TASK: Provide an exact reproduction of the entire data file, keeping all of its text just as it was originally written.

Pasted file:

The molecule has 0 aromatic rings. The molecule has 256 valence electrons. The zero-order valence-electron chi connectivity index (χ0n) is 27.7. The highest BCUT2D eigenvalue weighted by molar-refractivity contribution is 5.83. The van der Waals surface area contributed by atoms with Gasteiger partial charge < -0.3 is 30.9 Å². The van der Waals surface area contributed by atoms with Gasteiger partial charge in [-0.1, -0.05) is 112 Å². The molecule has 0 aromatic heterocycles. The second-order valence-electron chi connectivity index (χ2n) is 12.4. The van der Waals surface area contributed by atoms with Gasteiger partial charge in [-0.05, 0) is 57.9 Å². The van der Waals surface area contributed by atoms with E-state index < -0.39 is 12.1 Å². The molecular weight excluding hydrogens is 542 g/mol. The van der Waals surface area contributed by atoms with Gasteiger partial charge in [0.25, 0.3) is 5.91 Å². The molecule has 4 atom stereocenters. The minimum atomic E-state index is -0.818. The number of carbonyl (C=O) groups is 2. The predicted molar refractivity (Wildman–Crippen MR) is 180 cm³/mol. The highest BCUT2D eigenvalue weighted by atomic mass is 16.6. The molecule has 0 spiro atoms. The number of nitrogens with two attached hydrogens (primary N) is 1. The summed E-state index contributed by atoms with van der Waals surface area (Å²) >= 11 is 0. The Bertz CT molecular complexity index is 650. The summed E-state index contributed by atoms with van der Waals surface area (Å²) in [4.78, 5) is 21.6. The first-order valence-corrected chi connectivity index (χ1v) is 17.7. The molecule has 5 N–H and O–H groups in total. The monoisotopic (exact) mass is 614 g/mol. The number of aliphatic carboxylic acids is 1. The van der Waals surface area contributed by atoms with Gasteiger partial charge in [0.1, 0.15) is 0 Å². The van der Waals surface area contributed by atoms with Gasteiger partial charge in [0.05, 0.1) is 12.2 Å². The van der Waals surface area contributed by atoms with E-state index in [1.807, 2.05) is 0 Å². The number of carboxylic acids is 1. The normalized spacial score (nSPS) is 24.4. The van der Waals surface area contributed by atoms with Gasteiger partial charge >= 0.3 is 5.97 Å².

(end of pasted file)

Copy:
The molecule has 0 aromatic rings. The molecule has 256 valence electrons. The zero-order valence-electron chi connectivity index (χ0n) is 27.7. The highest BCUT2D eigenvalue weighted by molar-refractivity contribution is 5.83. The van der Waals surface area contributed by atoms with Gasteiger partial charge < -0.3 is 30.9 Å². The van der Waals surface area contributed by atoms with Gasteiger partial charge in [-0.1, -0.05) is 112 Å². The molecule has 0 aromatic heterocycles. The second-order valence-electron chi connectivity index (χ2n) is 12.4. The van der Waals surface area contributed by atoms with Gasteiger partial charge in [-0.05, 0) is 57.9 Å². The van der Waals surface area contributed by atoms with E-state index < -0.39 is 12.1 Å². The molecular weight excluding hydrogens is 542 g/mol. The van der Waals surface area contributed by atoms with Gasteiger partial charge in [0.25, 0.3) is 5.91 Å². The molecule has 4 atom stereocenters. The minimum atomic E-state index is -0.818. The number of carbonyl (C=O) groups is 2. The predicted molar refractivity (Wildman–Crippen MR) is 180 cm³/mol. The highest BCUT2D eigenvalue weighted by atomic mass is 16.6. The molecule has 0 spiro atoms. The number of nitrogens with two attached hydrogens (primary N) is 1. The summed E-state index contributed by atoms with van der Waals surface area (Å²) >= 11 is 0. The Bertz CT molecular complexity index is 650. The summed E-state index contributed by atoms with van der Waals surface area (Å²) in [4.78, 5) is 21.6. The first-order valence-corrected chi connectivity index (χ1v) is 17.7. The molecule has 5 N–H and O–H groups in total. The monoisotopic (exact) mass is 614 g/mol. The number of aliphatic carboxylic acids is 1. The van der Waals surface area contributed by atoms with Gasteiger partial charge in [0.1, 0.15) is 0 Å². The van der Waals surface area contributed by atoms with Gasteiger partial charge in [0.05, 0.1) is 12.2 Å². The van der Waals surface area contributed by atoms with E-state index in [1.807, 2.05) is 0 Å². The number of carboxylic acids is 1. The normalized spacial score (nSPS) is 24.4. The van der Waals surface area contributed by atoms with Gasteiger partial charge >= 0.3 is 5.97 Å².